Similar results were obtained on the protein levels of IGF-1, IGF-1R and mTOR. Compared with control rats, the protein levels of IGF-1, IGF-1R and mTOR were enhanced only in gastrocnemius of R rats or soleus of E rats (but no change of mTOR in E rats) (Fig. 6), and no alterations of IGF-1, IGF-1R and mTOR were found in non-hypertrophic muscles including the soleus of R rats and the gastrocnemius of E rats (data not shown), indicated selective increases of IGF-1, IGF-1R and mTOR at protein levels in the hypertrophy muscle by the two trainings. Furthermore, the protein levels of IGF-1, IGF-1R and mTOR were down-regulated in R + F rats compared with R rats and in E + F rats compared with E rats (Fig. 6).

Fig. 6
figure6

Flutamide down-regulated the protein levels of IGF-1, IGF-1R and mTOR in the muscles of training rats. a: in gastrocnemius, resistance training-induced elevations in the protein levels of IGF-1, IGF-1R and mTOR were reversed by flutamide treatment; b: in soleus, endurance training raised the protein levels of IGF-1 and IGF-1R rather than mTOR, but all of them were decreased by flutamide treatment. Protein levels of IGF-1, IGF-1R, mTOR and GAPDH in gastrocnemius and soleus were determined by Western blot, and levels of IGF-1, IGF-1R, and mTOR were quantified and normalized against GAPDH. The ratio of IGF-1/GAPDH, IGF-1R/GAPDH, or mTOR/GAPDH in control group was identified as 1, and the relative values of the above indicators in experimental groups are expressed as fold of control. C: control; F: flutamide embedded; R: resistance training; R + F: resistance training plus flutamide embedded; E: endurance training; E + F: endurance training plus flutamide embedded. Data are expressed as the mean ± SD of at least three independent experiments. *P<0.05, **P<0.01 vs C; #P<0.05, ##P<0.01 vs the relative training groups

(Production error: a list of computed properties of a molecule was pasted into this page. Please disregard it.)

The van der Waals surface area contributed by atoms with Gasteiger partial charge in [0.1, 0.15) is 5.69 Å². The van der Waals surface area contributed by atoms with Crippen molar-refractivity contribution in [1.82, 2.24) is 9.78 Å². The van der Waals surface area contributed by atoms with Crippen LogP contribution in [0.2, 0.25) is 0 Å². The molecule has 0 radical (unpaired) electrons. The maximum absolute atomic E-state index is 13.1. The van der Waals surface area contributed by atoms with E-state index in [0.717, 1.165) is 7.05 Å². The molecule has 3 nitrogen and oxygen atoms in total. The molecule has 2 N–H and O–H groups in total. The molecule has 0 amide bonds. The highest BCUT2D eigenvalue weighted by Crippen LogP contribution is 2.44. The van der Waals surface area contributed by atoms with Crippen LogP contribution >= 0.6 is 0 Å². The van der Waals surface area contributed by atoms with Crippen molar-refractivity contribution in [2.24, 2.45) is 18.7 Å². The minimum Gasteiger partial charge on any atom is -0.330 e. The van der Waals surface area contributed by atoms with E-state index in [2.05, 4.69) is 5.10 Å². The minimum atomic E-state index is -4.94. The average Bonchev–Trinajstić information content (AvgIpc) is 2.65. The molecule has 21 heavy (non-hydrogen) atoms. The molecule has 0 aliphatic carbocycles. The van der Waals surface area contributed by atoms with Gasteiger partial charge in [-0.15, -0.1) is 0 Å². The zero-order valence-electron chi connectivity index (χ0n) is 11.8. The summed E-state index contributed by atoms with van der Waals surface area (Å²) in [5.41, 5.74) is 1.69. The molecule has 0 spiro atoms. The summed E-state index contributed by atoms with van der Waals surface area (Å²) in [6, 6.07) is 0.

Flutamide reversed the training-induced selective increases in expressions and activities of PI3K and Akt

Significant increases in activities rather than expression levels of PI3K and Akt were observed in the gastrocnemius of R rats (Fig. 7a) or in the soleus of E rats (Fig. 7b) compared with control rats, and no changes were observed in the activities and expression levels of PI3K and Akt in non-hypertrophic muscles including the soleus of R rats and the gastrocnemius of E rats (data not shown), indicated the training-induced selective increases of IGF-1, IGF-1R and mTOR at protein levels in the hypertrophy muscles. Furthermore, as shown in Fig. 7, the selective rises in the activities of PI3K and Akt resulted from the two trainings were decreased by flutamide. In addition, flutamide failed to change the activities of PI3K and Akt of untrained control rats.

Fig. 7
figure7

Trainings induced the enhancements of PI3K and Akt in activities rather than protein levels in the muscles of rats, which were reversed by flutamide. Elevations of p-PI3K/PI3K ratio and p-Akt/Akt ratio in the gastrocnemius through resistance training (a) and in the soleus through endurance training (b) were reversed by flutamide treatment. No change was observed in the ratios of PI3K/GAPDH and Akt/GAPDH among groups (so the graphs do not show). Protein levels of p-PI3K, PI3K, p-Akt, Akt and GAPDH in gastrocnemius and soleus were determined by Western blot, and protein levels and activity of PI3K were reflected by PI3K/GAPDH ratio and p-PI3K/PI3K ratio, respectively. Akt’s protein level and activity were described similarly. The p-PI3K/PI3K ratio or p-Akt/Akt ratio of control group was identified as 1, and the relative values of p-PI3K/PI3K or p-Akt/Akt in experimental groups are expressed as the fold of control. C: control; F: flutamide embedded; R: resistance training; R + F: resistance training plus flutamide embedded; E: endurance training; E + F: endurance training plus flutamide embedded. Data are expressed as the mean ± SD of at least three independent experiments. *P<0.05, **P<0.01 vs C; #P<0.05, ##P<0.01 vs the relative training groups

Discussion

Crucial effects of AR in training-induced selective muscle hypertrophy